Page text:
What Should I Expect from Urinary Incontinence Surgery?

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  • Written By: Mary McMahon
  • Edited By: O. Wallace
  • Last Modified Date: 07 January 2020
  • Copyright Protected:
    Conjecture Corporation
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Hundreds of surgical procedures can be used to address urinary incontinence, depending on the patient's situation, the cause of the incontinence, and the doctor's preference. Each procedure is slightly different, and patients should always get specific information from their surgeons about the procedure or procedures available to them to learn about important details which may influence their decision. Typically, urinary incontinence surgery is provided when other measures of controlling incontinence do not appear to be working, although sometimes it may be recommended as an early intervention.

These surgeries run a span from minimally invasive outpatient procedures with very low risk to serious surgeries which require general anesthesia and a hospital stay for monitoring. Some complications of urinary incontinence surgery to think about include the risks of infection, pelvic organ prolapse, difficulty urinating, and painful intercourse. If the surgery requires the patient to be under general anesthesia, there are additional risks associated with adverse reactions to anesthesia.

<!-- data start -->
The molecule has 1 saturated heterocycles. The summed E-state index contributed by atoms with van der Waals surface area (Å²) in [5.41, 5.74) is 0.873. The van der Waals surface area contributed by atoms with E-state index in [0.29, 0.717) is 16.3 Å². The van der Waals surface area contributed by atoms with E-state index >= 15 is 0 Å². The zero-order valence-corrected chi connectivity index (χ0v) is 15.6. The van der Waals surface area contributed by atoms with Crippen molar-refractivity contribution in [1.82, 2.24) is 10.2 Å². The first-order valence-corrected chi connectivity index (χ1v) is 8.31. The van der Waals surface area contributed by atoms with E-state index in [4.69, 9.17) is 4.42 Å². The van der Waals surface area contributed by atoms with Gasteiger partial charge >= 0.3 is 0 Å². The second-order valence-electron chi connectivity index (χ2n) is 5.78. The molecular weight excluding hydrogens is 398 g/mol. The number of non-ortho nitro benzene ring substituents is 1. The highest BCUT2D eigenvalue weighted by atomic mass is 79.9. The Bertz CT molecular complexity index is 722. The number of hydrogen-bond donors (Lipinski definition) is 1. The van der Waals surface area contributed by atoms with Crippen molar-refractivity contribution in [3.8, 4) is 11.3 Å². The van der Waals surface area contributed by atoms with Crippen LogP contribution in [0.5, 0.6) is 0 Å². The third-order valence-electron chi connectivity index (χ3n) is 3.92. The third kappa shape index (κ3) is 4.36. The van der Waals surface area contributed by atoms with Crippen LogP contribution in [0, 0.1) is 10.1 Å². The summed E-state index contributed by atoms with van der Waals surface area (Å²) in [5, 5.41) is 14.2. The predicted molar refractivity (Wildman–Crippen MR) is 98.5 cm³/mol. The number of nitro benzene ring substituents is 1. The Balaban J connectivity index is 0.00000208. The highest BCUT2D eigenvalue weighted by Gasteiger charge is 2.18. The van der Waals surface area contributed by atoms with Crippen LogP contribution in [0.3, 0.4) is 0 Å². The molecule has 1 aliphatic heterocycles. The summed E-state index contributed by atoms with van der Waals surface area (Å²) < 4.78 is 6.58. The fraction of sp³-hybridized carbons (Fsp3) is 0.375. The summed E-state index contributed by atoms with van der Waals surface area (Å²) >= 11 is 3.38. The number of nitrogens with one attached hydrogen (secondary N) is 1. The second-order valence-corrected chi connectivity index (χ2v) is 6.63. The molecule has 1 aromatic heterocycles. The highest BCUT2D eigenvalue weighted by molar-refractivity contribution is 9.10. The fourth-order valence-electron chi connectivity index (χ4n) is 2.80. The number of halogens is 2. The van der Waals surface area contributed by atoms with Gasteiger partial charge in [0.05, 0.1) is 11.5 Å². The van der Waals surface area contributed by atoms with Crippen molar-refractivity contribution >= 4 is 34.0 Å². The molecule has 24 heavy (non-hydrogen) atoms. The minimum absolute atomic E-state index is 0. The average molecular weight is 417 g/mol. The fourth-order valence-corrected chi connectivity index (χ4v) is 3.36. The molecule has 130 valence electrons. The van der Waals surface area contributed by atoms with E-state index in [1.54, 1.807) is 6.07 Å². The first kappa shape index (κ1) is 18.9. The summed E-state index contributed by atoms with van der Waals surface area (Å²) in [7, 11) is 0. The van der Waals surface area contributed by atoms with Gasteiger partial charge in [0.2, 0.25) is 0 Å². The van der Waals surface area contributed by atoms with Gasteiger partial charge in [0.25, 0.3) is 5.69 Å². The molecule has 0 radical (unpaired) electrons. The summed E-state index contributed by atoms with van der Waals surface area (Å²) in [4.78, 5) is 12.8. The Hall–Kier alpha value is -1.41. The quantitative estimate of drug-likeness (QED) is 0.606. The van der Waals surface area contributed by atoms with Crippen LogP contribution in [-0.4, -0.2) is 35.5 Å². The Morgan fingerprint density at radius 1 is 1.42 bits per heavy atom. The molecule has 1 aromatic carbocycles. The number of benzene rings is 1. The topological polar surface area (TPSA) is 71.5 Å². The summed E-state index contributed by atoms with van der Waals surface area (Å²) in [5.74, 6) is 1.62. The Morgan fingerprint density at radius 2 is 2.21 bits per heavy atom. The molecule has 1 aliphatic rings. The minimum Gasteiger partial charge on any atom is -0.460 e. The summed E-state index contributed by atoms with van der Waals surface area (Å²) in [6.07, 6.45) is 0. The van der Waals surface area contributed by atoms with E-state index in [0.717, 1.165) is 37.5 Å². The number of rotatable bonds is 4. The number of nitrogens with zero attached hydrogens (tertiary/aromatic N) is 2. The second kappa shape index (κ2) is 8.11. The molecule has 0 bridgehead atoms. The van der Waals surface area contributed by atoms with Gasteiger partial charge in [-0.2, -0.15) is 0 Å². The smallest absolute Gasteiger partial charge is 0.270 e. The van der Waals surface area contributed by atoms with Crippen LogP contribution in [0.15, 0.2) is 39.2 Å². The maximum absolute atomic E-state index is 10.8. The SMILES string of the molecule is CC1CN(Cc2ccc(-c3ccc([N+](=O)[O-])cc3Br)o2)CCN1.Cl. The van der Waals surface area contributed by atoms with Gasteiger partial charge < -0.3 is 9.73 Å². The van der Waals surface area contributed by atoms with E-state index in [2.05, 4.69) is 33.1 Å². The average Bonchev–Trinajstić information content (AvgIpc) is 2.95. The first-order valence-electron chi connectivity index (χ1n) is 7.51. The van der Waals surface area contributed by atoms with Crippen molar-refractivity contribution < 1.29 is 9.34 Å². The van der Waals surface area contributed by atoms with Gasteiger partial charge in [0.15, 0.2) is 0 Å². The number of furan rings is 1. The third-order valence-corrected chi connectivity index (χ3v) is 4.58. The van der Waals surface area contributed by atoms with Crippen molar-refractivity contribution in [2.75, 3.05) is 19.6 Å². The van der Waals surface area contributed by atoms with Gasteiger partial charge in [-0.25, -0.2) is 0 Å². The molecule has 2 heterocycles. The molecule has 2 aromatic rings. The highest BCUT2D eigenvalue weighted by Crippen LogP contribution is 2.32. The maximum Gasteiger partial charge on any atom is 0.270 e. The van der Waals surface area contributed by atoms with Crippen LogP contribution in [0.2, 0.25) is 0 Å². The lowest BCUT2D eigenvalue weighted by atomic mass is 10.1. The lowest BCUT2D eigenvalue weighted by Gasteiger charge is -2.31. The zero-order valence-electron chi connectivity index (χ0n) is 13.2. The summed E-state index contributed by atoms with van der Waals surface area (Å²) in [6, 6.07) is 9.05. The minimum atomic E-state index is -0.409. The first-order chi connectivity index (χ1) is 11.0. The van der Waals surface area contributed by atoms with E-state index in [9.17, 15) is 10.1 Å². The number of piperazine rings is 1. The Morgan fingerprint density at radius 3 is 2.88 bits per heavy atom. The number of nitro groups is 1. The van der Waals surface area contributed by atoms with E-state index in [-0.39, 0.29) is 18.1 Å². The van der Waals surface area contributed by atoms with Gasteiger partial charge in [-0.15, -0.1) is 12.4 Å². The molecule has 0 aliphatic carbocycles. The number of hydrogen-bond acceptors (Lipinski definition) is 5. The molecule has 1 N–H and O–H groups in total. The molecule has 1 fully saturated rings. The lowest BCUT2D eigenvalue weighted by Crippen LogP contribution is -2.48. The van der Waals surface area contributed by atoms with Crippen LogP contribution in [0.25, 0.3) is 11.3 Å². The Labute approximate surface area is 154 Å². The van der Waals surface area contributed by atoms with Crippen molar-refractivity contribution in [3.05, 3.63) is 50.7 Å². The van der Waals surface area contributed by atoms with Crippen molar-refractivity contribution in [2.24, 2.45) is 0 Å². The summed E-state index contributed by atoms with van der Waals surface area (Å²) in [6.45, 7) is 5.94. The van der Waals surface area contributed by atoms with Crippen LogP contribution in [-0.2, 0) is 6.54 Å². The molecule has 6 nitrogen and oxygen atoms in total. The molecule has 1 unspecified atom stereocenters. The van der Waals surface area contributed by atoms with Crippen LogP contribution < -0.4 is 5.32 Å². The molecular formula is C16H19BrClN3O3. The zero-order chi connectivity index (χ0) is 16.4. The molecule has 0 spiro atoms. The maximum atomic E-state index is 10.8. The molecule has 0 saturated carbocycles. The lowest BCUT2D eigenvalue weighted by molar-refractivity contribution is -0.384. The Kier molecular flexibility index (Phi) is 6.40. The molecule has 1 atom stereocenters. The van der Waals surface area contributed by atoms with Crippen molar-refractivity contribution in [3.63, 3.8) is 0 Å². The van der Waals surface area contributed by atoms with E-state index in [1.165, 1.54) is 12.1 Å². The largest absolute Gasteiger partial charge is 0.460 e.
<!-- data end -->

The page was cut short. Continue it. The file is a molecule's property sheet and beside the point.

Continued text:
For women, urologists sometimes recommend waiting on urinary incontinence surgery until their families are complete. Pregnancy and labor can be very hard on the body, and they may strain the site of a urological surgery to the maximum, potentially causing an injury. However, some procedures may be safe for use in women who are planning to have children or who want additional children; women should discuss this issue with their surgeons to learn about the most suitable options for their situation.


Some common examples of urinary incontinence surgery include sling procedures, in which support is provided to keep the urethra closed to prevent stress incontinence, along with bladder neck suspension, a more invasive procedure, and bladder augmentation, in which incontinence is addressed by making the bladder larger. Nerve stimulation procedures can also be used to control incontinence, and some patients can benefit from bulking injections, conducted as an outpatient procedure in a doctor's office. Recovery times vary from a few days to several weeks, depending on the nature of the procedure.

Incontinence can be frustrating and humiliating for patients, and it's understandable to want to find a solution sooner, rather than later. When evaluating urinary incontinence surgery options, patients should take the time to talk with their surgeons about the possible outcome of their surgery. It's important to be aware that surgery can't fix everything, and that even after surgery, people with some types of incontinence may continue to experience problems. Discussing expectations and goals with a surgeon before the surgery will help the surgeon provide the best advice, and will prepare the patient for the outcome of the surgery.



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